For veterans like Wayne Martin, post-traumatic stress disorder is a daily struggle. There is no getting rid of it, no flipping a switch and turning it off.
Capt. Rob James hopes that by teaching veterans to sail, he can create a platform to get emotions out and put minds at ease. In conjunction with the American Sailing Association, James is teaching veterans how to sail and getting them certified at a discounted rate.
James, a veteran himself, knows the struggle of living life after being on active duty. His escape has been sailing since he learned to do it while in Vietnam and he is looking to provide other veterans with that same relief.
During the program, James teaches each veteran every step of the sailing process while also encouraging them to open up about their experiences. He said that many veterans don’t want to talk about their emotions and their hardships, but when they get out on the water he hopes they will feel free to tell him their stories and release the tension.
For Martin, PTSD is a constant in his life. He served in Iraq from 2003 to 2005 as a direct commission and a burn nurse. Last year he was finally given his PTSD rating of 100% disability.
“It took so long because the policy used to be if you weren’t ‘boots on the ground’ in Afghanistan or Iraq, you weren’t allowed to file,” Martin said. “Now they classify it by traumatic event which allowed me to get my disability status.”
Martin said that part of the difficulty living with PTSD is the ingrained memories that he was forced to keep private.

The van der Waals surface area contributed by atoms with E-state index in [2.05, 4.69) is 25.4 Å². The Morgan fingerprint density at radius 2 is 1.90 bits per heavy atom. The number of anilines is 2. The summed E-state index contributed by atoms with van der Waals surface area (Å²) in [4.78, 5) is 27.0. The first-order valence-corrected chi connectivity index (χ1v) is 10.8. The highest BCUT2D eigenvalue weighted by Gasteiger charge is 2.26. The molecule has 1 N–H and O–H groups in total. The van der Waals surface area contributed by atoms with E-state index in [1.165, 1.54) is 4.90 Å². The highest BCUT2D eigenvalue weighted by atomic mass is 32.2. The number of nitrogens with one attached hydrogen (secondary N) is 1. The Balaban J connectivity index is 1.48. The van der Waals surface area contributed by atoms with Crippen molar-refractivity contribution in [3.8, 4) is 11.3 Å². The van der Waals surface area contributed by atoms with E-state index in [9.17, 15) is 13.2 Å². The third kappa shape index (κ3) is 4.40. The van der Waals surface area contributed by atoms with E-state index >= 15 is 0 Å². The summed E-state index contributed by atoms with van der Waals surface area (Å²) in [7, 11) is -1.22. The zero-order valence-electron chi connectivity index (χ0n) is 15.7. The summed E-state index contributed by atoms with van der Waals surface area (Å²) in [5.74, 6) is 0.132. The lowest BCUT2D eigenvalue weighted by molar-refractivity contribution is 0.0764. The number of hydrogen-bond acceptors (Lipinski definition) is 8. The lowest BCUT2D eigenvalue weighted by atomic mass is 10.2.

“We took care of soldiers from places that were classified and there were things we could talk to each other a little bit about, but we couldn’t tell our spouses or even share with your nursing buddies,” Martin said. “There wasn’t any decompression.”
James added that a huge part of his PTSD is the guilt that comes from knowing that he came back and others didn’t.
“We were lucky. But we lost so many friends and colleagues, that isn’t an easy thing to live with,” James said.
James uses sailing as a coping mechanism but for Martin, it’s all about music.
“I have a Bluetooth speaker I take with me everywhere. It is always blasting music and that’s how I keep my mind busy. That along with golf, swimming, fishing and going to the pool,” Martin said.
This was Martin’s first time sailing and James said that he is a natural. The two sailed, talked and laughed during the short trip on the lake. The wind didn’t always cooperate but James made the experience interesting for Martin while also providing some much needed quiet time out on the water. James gave Martin the opportunity to learn about sailing while also providing a listening ear.
James conducts the program on Lake Arrowhead, 2015 Lake Arrowhead Drive. For more information on the veterans sailing program or how to get involved, visit kyscboathouse.com or email email@example.com
If you are a veteran looking to participate in the program, be sure to type “Veteran” in the notes when you book a session to get 50% off the entire program. Lessons, certification test and practice time are included in the price of the program.